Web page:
Yellen’s next test: Persuading G20 that U.S. Congress will not block tax deal
WASHINGTON (Reuters) – U.S. Treasury Secretary Janet Yellen was able to help corral 130 countries to agree to a major revamp of international corporate taxation, but showing them she can bring a deeply divided U.S. Congress on board may prove equally challenging.
Yellen is expected to face questions from G20 finance leaders at a meeting in Venice, Italy, this week about how the Biden administration will win legislative approval to increase the U.S. corporate minimum tax rate https://www.reuters.com/business/countries-backs-global-minimum-corporate-tax-least-15-2021-07-01 and implement new rules that would allow more countries to tax large, highly profitable multinational corporations.
While G20 finance officials discuss next steps, such as whether the minimum tax rate should exceed 15%, some are casting a wary eye towards Capitol Hill, where Republicans and business groups are fighting Democratic President Joe Biden’s proposed tax increases on corporations and wealthy Americans.
These proposals contain key provisions to align U.S. tax laws with the Organization for Economic Cooperation and Development’s (OECD) international tax deal and are expected to be included in a budget reconciliation measure that Democrats aim to pass without Republican support.
Republican Senate leader Mitch McConnell on Tuesday vowed to try to block a partisan tax bill, promising a “hell of a fight for what this country ought to look like in the future.”
The divisions could put Yellen in a tight spot, because she has been a driving force behind the international push for a 15%-plus global minimum tax and a new mechanism allowing the profits of large multinational firms to be partly taxed by countries where they sell products and services, regardless of where their headquarters and intellectual property reside.
U.S. movement on key issues brought years of drawn out OECD negotiations to fruition.
“If she’s pushing the rest of the world to adopt a global minimum tax with a floor at 15%, it is going to be completely rational for other countries to say, ‘Is Congress going to accept what you’re asking the rest of the world to do?,’” said Manal Corwin, the head of KPMG’s Washington National Tax practice.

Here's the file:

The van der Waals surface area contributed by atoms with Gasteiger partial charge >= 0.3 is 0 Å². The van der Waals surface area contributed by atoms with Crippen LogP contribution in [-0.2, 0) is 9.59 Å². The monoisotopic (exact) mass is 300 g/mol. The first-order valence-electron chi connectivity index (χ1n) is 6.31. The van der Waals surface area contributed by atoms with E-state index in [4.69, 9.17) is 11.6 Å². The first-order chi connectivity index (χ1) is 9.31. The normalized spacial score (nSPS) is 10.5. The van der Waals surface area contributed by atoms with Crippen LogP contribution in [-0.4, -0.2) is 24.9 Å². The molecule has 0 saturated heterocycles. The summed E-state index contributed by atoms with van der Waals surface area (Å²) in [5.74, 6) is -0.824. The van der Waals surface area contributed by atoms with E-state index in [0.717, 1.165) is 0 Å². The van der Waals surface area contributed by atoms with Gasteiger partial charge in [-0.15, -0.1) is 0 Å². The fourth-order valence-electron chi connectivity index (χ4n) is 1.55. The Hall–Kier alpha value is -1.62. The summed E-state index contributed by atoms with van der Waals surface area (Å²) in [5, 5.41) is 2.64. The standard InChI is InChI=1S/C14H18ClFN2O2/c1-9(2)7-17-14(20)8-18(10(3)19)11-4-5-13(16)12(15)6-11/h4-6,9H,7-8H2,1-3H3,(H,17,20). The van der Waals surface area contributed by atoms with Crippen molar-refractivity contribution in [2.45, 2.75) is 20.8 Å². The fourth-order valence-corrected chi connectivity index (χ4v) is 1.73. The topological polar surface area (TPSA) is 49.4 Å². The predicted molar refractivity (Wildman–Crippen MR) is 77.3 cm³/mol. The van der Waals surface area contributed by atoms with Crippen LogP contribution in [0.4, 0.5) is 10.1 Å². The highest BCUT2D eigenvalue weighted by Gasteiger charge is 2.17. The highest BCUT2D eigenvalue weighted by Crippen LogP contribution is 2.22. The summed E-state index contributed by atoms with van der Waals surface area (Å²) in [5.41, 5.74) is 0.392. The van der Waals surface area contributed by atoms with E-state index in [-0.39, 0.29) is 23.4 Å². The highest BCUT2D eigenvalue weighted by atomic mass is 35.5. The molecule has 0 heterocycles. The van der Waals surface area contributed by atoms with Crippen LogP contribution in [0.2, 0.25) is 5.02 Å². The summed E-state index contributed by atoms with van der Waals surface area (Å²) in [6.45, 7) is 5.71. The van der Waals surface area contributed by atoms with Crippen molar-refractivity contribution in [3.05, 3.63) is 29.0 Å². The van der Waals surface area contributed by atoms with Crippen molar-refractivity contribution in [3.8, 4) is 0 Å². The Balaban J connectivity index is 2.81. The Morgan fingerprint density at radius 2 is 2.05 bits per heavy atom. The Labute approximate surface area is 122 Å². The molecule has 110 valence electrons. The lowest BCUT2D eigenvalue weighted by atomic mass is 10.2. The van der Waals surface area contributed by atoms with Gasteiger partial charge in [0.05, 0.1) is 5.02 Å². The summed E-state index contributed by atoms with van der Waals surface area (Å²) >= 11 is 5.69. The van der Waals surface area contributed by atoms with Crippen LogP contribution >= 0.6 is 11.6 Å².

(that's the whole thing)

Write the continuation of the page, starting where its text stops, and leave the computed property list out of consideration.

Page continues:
“She’s going to have to show a political commitment on the administration’s part to do something in the tax space in order for other countries to believe that we’re on track,” added Corwin, a former U.S. Treasury international tax official.
Tax experts say that since the United States already has a 10.5% global minimum tax, known as the Global Intangible Low-Taxed Income tax, or GILTI, it is likely already compliant with that part of OECD deal, but would need to raise the rate to make a 15% minimum tax work in practice.
The Biden administration has proposed a 21% U.S. GILTI tax rate, equal to the current domestic corporate tax rate.
Congress also would need to approve changes to comply with a new multilateral treaty needed to allow for the reallocation of taxing rights for multinationals.
A U.S. Treasury official said on Tuesday that Yellen is working with the Democratic chairs of House and Senate tax writing committees to include provisions to bring U.S. tax law in line with the OECD goals.
The official said the multinational taxing rights proposal has been carefully crafted to appeal to both Democrats and Republicans, as it eliminates discrimination against U.S. companies and would ban digital services taxes targeting U.S. technology firms. Preliminary estimates show that revenues would not be lost to other countries, the official said, addressing a common Republican complaint.
Foreign officials may have little choice but to trust that Yellen can get the job done in Congress, said Jon Lieber, U.S. managing director for political risk consultancy Eurasia group. The G20 and OECD are working towards an October G20 leaders’ summit for a completed proposal, with full implementation targeted for 2023.
“We are relatively confident that they will find an agreement — that’s what the Treasury secretary has led us to believe,” said one European finance ministry official. “But if they don’t ratify, then everything will be up in question.”
(Reporting by David Lawder, additional reporting by Leigh Thomas; Editing by Aurora Ellis)